Silicon Valley Takeaways: Unexpected Lessons about Social Entrepreneurship from the Tech Mecca of the World
How can we best achieve systemic social change? What role can entrepreneurship and the private sector play in scaling social impact in the U.S. and internationally? Are businesses better positioned than NGOs or the government to fund and catalyze social innovation? When I applied to the Silicon Valley i-lab trip this past fall, these questions were on the top of my mind. Some might say that Silicon Valley is hardly the place to visit to understand how to address market failures or public goods issues, like climate change or access to clean water. After all, the region is a mecca for computer hackers, engineers, and devoted TechCrunch readers. Coffee shops are filled with venture capitalists and unassuming entrepreneurs, who speak in a foreign language comprised of an alphabet of funding series, big data, and software terminology. Indeed, after our group's first few visits to start-ups throughout the week, I began to wonder what knowledge I served to gain about social ventures from entrepreneurs whose successes were based on software and hardware programs that I had never even heard of.
Yet, as the trip came to a close on Friday, I reflected on all that I had learned and witnessed throughout the week. I realized that much of the high-level theories and practices that I heard from start-ups and VCs had tremendous parallels and applicability to my own areas of interest. For example, the mantra of lean start-up guru Eric Ries is "fail early, fail often." This is a message that Ries advises tech entrepreneurs to follow, to avoid investing superfluous amounts of time and money in products or services that haven't been tested in the marketplace. Yet, this advice is equally valuable for social entrepreneurs as they work to solve unaddressed market gaps. In the same way that an app developer should create a minimum viable product to test with potential consumers, someone looking for solutions to reducing water-borne illnesses in a developing country should first begin by creating a basic prototype that can be tested with and evaluated by the target population. Further, we also heard time and again throughout our week that execution is far greater than the idea. On the final day of the program, Randy Komisar, a partner at VC firm, KPCB, highlighted this philosophy, noting that ideas are a dime a dozen. Rather than investing in an idea, Komisar emphasized the importance of understanding the personality and work ethic of the entrepreneur behind the idea. I feel that this is an important message for entrepreneurs beyond Silicon Valley and the world of technology. When thinking about solving a pressing social issue, we often agonize over finding the magic solution or the perfect idea that no one else has thought of. However, rather than finding the panacea to poverty, it is essential to develop one's skills and ability to execute an idea in order to have a measurable impact.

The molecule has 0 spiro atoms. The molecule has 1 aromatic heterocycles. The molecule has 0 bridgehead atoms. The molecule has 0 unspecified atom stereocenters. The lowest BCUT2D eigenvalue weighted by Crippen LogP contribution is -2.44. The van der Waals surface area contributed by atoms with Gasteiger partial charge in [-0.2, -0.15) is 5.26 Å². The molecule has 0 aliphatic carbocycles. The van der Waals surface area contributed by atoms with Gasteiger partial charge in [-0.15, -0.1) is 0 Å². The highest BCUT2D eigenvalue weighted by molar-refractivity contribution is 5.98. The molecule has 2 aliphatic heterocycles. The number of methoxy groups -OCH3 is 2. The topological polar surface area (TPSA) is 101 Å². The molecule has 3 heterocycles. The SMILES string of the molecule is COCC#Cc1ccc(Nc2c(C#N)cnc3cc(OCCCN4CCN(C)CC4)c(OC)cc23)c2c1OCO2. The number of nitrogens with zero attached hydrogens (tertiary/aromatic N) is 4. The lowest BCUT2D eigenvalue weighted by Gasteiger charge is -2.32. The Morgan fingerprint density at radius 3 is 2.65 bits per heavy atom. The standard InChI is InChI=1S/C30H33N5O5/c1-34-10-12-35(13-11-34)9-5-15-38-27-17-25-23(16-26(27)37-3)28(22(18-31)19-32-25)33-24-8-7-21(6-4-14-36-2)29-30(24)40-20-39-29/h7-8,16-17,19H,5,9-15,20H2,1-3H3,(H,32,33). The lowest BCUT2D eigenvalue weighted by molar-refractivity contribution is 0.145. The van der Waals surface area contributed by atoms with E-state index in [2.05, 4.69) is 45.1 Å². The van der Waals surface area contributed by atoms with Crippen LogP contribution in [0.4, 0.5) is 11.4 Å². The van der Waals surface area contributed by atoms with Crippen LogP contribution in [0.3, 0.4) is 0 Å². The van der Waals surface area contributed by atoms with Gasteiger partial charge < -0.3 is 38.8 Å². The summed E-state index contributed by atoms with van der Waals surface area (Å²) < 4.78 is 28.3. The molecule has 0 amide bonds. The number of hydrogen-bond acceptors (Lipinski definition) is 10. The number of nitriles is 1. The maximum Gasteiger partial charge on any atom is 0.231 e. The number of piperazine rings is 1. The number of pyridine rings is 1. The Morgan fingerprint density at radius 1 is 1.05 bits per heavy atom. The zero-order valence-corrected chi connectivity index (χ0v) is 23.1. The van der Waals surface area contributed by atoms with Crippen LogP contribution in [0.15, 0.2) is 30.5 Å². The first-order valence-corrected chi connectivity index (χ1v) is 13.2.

On a higher level, I was able to get a first-hand glimpse of the power of venture capital and entrepreneurship in creating systemic change, whether it be in developing improved computer security software, creating an online educational flashcard program, or improving agricultural yields in emerging economies. As Peter Wendell, a venture capitalist at Sierra Ventures, mentioned on our first day in Silicon Valley, the revenues of venture capital-funded companies comprise 22% of the U.S. economy's GDP. Silicon Valley's powerful VC - entrepreneur ecosystem reflects the crucial role that funding can have in creating and scaling impact. While achieving global social change requires the support of a diversity of different players and funding models, this trip had strongly reinforced my belief that entrepreneurship in the private sector has played and will continue to play a crucial role in creating large-scale, systemic social impact.
-Ryan Heffrin, Harvard College